The details of the Oxfordshire child sex ring – convicted on Tuesday – make such wholly disturbing reading one would be forgiven for blocking it out entirely. Turn your face the other way, you certainly won’t be the first. Here we have a gang of men in jocund, leafy Oxfordshire – seven were found guilty – who have groomed and sexually abused numerous vulnerable children. Eleven-year-olds, 12-year-olds, many of the girls were in children’s homes.
In a story abundant with echoes of Savile, the men were known by the staff to drive to these “places of care” and pick the girls up. The offences that the seven men have been convicted of included child-rape, conspiracy to rape, arranging child prostitution, internal sex-trafficking, and sexual activity with children. It’s one long horror story of men targeting young girls, helped along by vast police and social services errors, and large ladles of dismal apathy.
The children were romanced and wooed by older men. One of the gang was a security guard in Tesco. Some men worked for Domino’s pizza. The girls were raped, gang-raped, put to work as prostitutes, rented out for sadistic torture sessions. The girls were harmed with knives, cleavers and baseball bats. They were given illegal amateur abortions. The children would lie, drugged and drunk, in squalid guesthouses and filthy flats as queues of local paedophiles and opportunistic punters queued up to have sex with them.
Reading through the case notes is the sort of task which prods you to stand up, switch all the houselights, hold your face in your hands and say: “But how? How did these men get away with this for so many years?” How could so many blatant abuses against girls be brushed off by the police, the social workers, the Oxfordshire public who saw and said nothing, all the would-be whistleblowers who decided, for an easy life, not to bother to blow?
I’ve seen this case discussed several times this week, fall into the ditch of “oh, it’s a cultural problem” and then trail off as even the most scholarly quickly abandon ship. But I’ll stay with these cultural problems, the first of which I’d class as our very British cultural problem of arse-covering and buck-passing, which let this scenario fester on and on.
Three of the victims who gave evidence were reported missing – from the children’s homes entrusted by the Government to ensure their safety – on 254 occasions. One girl was Awol 126 times in 15 months. Until I saw the Oxfordshire case, I would have imagined that a little girl in care who went missing would lead to a police search, and this search coming face to face with her social circle, or in this case her paedophile sex ring. One school worker testified that nine out of 10 social workers were aware that Oxfordshire girls were being groomed by a group of Asian men.
Sara Thornton, who has been chief constable of Thames Valley Police since 2007, and Joanna Simons, the chief executive of Oxfordshire County Council whose social services failed to help the girls, both share the belief that stepping aside will solve nothing. How remarkable – in the face of all this – to have this sense of self-confidence? To examine everything that went wrong with dozens and dozens of care givers and still think that there is no one better to be in control than oneself?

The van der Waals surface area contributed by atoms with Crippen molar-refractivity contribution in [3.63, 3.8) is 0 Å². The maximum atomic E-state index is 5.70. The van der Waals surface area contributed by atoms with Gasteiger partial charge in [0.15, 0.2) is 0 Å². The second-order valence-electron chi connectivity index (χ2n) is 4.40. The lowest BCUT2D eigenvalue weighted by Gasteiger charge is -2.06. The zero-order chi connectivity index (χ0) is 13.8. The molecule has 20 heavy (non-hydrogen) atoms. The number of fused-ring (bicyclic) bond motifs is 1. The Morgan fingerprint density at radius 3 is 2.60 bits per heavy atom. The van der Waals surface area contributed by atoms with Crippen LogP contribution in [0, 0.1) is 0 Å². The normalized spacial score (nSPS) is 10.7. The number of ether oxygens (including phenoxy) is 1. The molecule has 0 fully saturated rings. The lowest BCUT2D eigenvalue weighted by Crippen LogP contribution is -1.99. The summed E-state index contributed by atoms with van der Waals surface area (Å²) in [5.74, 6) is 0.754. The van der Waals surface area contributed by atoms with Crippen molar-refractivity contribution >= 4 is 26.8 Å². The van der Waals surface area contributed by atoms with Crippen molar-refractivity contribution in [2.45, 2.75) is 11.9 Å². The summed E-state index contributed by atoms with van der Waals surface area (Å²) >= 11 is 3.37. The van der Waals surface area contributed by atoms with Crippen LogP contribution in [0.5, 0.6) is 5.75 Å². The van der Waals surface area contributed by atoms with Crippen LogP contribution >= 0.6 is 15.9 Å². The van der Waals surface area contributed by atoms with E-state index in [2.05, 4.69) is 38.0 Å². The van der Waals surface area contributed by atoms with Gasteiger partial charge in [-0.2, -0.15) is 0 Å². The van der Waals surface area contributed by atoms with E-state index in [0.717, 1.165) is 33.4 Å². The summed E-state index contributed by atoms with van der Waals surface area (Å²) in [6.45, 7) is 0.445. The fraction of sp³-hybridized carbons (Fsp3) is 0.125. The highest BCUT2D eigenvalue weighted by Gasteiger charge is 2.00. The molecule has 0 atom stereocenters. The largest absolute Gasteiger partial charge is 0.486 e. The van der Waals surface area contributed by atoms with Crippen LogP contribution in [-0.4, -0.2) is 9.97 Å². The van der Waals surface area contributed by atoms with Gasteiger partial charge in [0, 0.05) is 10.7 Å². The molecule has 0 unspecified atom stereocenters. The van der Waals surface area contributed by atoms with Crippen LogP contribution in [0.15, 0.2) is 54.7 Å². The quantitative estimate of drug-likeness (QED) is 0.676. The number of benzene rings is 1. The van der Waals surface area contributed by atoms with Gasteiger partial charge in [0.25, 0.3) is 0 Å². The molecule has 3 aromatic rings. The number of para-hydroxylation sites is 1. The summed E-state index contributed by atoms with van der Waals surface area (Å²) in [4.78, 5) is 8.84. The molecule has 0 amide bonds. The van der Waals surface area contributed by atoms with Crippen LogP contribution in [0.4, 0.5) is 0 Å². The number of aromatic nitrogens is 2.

The second cultural problem we have in British society is predatory older men of every race identifying poor, young, emotionally broken women in care homes and sink estates as easy pickings for abuse. Whether it be Savile and his establishment friends inviting girls to the BBC dressing rooms, or the seven men in the Oxford case – five were from Pakistan and two from north Africa – pulling up at a care home to lavish a bit of attention, a cuddle, a bottle of booze, a ride in a fast car or a fun night out on a girl who has nothing. The patterns of deceit are the same and I don’t think religious beliefs, skin tones or cultural traditions were the impetus of either of these group’s end games. Instead, a very bog-standard notion that poor girls make the best pickings in British society. In fact, help yourself, treat the local kids’ home like a drive-thru McDonald’s. It will be ages before anyone stops you.
One cultural problem we may have is a delay from many British people in reporting problems they notice with other communities. I recently split up a fight in the street of a young man and woman. As I warned him to get his hands off the girl, he screamed in my face: “I’m a traveller, it’s cultural.” I called the police, but half-heartedly. Do I want to be in a police station in the middle of an anti-gypsy incident?
In a cab the other day, the driver bragged loudly on the phone about how much gold his cousin had been given for her wedding and that she was getting married now even if the groom had just broken her nose. I got out of the cab shaken. Did I call the police? I didn’t know where to begin. Do I want to get involved in this? Will I be told it’s a cultural issue? I did nothing. I wrote recently about illegal genital mutilation of British Muslim girls and received not one contact from any charity involved in this issue acknowledging this or asking for help.
When it comes to abuse involving different cultures, it seems in Britain we are excellent at burying our heads and appalling at joining the dots. There was something about the demographic of the Oxfordshire sex ring that led to scores and scores of people turning a blind eye for a very long time. All those guest-house owners, pizza-shop workers, teachers, policemen, social workers, passers-by, busybodies.
One night – it was revealed in court – a minicab driver took a girl back to her care home where the staff inside refused to pay her cab fare. She was driven back to Oxford, back to the gang, and raped. Our biggest cultural problem in this country is letting poor little girls down.